Review: Heaven to Me

Songs & Stories of Prince Edward Island

Review | by Doug Gallant

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If you’re looking for one more reason to love summer in Prince Edward Island, I have one for you. The P.E.I. Brewing Company is playing host to three of P.E.I.’s most accomplished songwriters in an evening of songs and stories about the place all are proud to call home.

Catherine MacLellan, Meaghan Blanchard and Gordie MacKeeman have come together to create Heaven To Me – Songs & Stories of Prince Edward Island. And what they have created between them is, for lack of a better description, a love song to a place and its people, one that will warm your heart, make you smile and at times break out into a big, wide grin. It did all of the above on opening night.

Taken individually any one of these artists is a force to be reckoned with. Put them all together and you’ve got something truly special.

The show, which takes its name from country artist Hal Lone Pine’s 50s classic “Prince Edward Island is Heaven to Me,” sees MacLellan, Blanchard and MacKeeman all take solo turns but for much of the evening they perform together like a trio, backing each other up and singing gorgeous harmonies. The on-stage chemistry between them is such that you’d think they had played together for years.

And as if that wasn’t enough, they’ve also got MacKeeman’s Rhythm Boys on deck, Jason Burbine, Peter Cann and Thomas Webb. Cann also takes centre stage to perform a lovely piece of his own, Cavan Road, about a place in Ireland that reminded him so much of his home in P.E.I.

Choosing what to use in a show when you’re working with an underlying theme can prove challenging but MacLellan, Blanchard and MacKeeman all have deep catalogues and the choices they made deserve to be there.

MacLellan’s choices range from songs inspired by her great love of this province like “Long Way Home” to “Tell Me Luella,” a piece she wrote about her grandmother whom she’s learned over time lived her life to the fullest. MacLellan, who’s previous show If it’s Alright with You — The Life and Music of My Father, Gene MacLellan, also found a home at the P.E.I. Brewing Company, has four original songs in the show, including what is perhaps my favourite, “Eastern Girl.”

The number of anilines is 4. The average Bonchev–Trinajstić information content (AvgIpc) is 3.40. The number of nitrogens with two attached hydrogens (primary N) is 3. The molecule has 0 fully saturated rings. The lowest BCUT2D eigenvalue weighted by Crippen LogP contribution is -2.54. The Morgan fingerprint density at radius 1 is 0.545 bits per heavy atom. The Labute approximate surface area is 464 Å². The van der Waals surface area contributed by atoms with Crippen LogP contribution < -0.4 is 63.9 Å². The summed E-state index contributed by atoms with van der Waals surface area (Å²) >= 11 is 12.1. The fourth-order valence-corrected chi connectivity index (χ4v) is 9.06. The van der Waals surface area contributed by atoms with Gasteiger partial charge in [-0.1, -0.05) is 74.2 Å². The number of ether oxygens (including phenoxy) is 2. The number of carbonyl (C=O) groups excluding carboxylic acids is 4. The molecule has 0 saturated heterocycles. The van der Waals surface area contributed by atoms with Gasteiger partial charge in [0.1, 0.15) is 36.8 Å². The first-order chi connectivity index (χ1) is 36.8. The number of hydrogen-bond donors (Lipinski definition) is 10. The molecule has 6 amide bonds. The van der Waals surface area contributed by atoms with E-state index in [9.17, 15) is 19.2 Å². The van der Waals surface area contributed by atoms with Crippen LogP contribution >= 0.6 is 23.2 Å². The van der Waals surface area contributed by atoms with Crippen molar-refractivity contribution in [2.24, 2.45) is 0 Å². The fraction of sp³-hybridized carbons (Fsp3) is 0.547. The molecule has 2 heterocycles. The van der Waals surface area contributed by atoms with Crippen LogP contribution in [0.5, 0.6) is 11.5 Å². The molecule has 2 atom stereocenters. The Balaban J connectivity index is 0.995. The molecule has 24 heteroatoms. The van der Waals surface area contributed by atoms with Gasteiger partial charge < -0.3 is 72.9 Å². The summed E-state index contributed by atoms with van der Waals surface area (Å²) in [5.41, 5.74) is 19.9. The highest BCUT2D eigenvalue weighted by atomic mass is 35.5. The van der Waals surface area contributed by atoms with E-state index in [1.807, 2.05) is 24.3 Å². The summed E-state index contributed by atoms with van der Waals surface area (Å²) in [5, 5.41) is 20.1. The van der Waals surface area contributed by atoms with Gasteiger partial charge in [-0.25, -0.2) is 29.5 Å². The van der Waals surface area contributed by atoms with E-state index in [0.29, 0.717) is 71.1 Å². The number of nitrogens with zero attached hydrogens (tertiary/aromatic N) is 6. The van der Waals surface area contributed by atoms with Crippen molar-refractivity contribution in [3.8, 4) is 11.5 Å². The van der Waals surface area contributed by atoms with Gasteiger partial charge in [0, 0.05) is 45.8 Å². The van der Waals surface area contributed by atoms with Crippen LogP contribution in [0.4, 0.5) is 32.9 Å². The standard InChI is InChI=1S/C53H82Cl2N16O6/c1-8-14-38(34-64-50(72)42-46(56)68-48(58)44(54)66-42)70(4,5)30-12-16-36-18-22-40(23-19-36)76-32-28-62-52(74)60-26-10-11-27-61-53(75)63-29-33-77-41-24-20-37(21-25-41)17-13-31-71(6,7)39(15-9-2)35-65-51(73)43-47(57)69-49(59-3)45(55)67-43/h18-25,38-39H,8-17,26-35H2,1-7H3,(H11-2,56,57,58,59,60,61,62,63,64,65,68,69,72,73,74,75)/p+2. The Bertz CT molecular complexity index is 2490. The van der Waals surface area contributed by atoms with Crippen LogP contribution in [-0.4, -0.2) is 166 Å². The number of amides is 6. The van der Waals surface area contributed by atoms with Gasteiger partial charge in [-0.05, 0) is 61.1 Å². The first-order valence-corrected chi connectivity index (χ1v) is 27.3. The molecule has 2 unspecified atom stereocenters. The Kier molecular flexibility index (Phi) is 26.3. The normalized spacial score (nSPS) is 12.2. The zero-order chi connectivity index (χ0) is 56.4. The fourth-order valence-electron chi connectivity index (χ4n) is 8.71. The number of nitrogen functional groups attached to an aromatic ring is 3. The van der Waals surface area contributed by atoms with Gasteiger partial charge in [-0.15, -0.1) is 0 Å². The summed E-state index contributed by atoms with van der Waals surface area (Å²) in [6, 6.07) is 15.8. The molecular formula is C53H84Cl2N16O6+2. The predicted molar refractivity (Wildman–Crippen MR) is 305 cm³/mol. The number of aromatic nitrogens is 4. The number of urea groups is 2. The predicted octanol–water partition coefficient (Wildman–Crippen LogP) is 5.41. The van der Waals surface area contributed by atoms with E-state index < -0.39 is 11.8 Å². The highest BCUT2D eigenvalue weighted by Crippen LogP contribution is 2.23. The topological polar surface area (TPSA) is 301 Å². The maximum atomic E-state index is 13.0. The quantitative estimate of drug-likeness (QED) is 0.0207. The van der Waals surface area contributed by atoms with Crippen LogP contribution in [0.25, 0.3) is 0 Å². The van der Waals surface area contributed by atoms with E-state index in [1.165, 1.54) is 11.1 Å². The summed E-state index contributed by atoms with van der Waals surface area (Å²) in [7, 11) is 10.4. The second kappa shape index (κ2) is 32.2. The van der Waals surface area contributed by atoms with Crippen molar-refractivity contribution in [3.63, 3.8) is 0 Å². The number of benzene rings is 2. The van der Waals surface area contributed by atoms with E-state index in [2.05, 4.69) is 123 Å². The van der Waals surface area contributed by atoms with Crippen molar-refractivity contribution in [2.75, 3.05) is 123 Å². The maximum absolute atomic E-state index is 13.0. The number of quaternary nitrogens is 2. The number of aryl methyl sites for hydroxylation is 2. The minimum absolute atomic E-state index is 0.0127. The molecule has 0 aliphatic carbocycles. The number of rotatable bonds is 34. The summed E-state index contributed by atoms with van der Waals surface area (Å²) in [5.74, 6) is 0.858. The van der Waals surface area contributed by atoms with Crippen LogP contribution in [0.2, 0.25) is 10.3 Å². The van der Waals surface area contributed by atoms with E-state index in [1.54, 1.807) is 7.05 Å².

Blanchard too drew on the history of her family with Angelina Bridgette, a moving song she wrote about her great-grandmother who grew and sold strawberries to raise enough money to study nursing in Boston where she spent many years before returning home to P.E.I. She also has four original songs in the show, including little gems like “Seed Song” and “Clothes On The Line.”

MacKeeman’s fiddle can be heard on several of their songs adding some lovely touches but he also takes centre stage for some tunes of his own, turning up the heat with a dandy version of “McNabb’s Hornpipe” and a trio of tunes called the “Church Picnic Set.” But perhaps his shining moment comes when he performs “Dreamland,” a beautiful lullaby he wrote for one of his own. He also had ample opportunity to show his audience why they call him “Crazy Legs” with some seriously flashy footwork.

While original material accounts for most of the songs in Heaven To Me, MacLellan and company also chose a hand-full of other songs that fit well with the show’s theme. Included in that cluster are Margie Carmichael’s “Red Dirt Road,” the classic Canadian folk song “Peter Emberly,” Mike Dixon’s “Bye Bye P.E.I.” and “The Island Anthem,” penned by David Weale, Rachel Beck and Bennett Buell.

Heaven To Me, which plays Tuesdays and Wednesdays until mid-September, is a first-class effort not to be missed.

Doug Gallantreview